T’Ser settled into the seat, regarding the El Aurian with a wary expression that acknowledged his potency in the arts of violence.
Lar’ragos’ insides twisted anxiously at the sight of a superior officer watching him with all the circumspection one might give a venomous snake. Though he had worked tirelessly while on Vulcan to strengthen his own emotional control and reign in his baser impulses, at his first moment of real crisis, he’d cracked. No one was more aware of that fact than he.
“No more head games, Mister Lar’ragos,” T’Ser warned. “You so much as drop Dale’s name again, and you’ll spend the rest of the mission to the Delta Quadrant in the smallest, most austere cell I can find.”
He inclined his head in a gesture of understanding.
“What was it that you intended to do when you charged me on the bridge?” she asked succinctly.
“I don’t know,” he replied candidly. “I hadn’t thought that far ahead. I only knew that I had to stop you from killing Donald.”
T’Ser accepted that silently before following with another query. “As you’re still functioning as the task force’s Strategic Operations Officer, what’s your impression of the present situation after the events of the past day?”
He responded instantly, obviously having already given that question significant thought. “The attack on Galaxy
makes no sense. An entire refugee fleet has gone off course to pursue a single starship. That’s a tremendous expenditure of fuel and resources for a desperate people to chase down a ship that’s done nothing provocative to them that we can comprehend. There has to be something more at work here.”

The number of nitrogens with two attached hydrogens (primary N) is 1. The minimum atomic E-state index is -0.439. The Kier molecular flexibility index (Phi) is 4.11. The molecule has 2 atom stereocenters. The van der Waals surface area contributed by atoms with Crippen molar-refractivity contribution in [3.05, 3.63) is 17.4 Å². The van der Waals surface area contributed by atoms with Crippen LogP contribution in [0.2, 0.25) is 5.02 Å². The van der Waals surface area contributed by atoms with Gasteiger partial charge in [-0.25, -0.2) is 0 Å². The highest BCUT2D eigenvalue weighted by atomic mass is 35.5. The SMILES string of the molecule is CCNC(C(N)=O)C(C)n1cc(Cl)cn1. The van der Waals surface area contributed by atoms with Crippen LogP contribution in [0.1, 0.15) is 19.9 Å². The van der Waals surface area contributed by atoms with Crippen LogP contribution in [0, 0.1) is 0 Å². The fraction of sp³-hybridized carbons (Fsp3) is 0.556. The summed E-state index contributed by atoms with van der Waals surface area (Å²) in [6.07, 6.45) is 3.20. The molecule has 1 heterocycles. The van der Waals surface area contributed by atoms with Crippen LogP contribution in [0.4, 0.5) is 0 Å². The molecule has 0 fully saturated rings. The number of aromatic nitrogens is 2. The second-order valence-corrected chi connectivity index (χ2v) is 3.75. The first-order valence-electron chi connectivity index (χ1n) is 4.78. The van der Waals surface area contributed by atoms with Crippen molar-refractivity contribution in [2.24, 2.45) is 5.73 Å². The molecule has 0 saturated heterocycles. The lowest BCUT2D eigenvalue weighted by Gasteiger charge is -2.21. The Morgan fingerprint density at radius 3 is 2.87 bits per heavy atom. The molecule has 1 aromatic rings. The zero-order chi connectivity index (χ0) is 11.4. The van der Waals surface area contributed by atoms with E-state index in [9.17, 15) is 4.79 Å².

As the captain digested his assessment, she asked, “And what of the Amon and In’Drahn station?”
“I wasn’t sure if what we’d witnessed was a weapons malfunction on the part of the station or the beginnings of a civil war until Counselor Liu filed his debriefing notes from his session with Sandhurst.”
“And?” she prompted impatiently.
“He reported that the Amon on board the cube interpreted In’Drahn’s attack as an intentional assault that they were drawn in to. The other Amon tribe knew their destination, and were the ones controlling the Habertaem’s weapons.”
T’Ser frowned at the implication. “What does that mean for us?”
“Off hand, I’d say it means we have two incredibly powerful predatory sects vying for ‘hunting rights’ in our galaxy, right in the midst of all the social and political chaos caused by the mass migration.”
“Starfleet Command agrees with you,” T’Ser said, producing a small padd from within her open command jacket and handing it to Lar’ragos. “If it can be believed, it gets worse. We just received that news via our comms chain from the Alpha Quadrant.”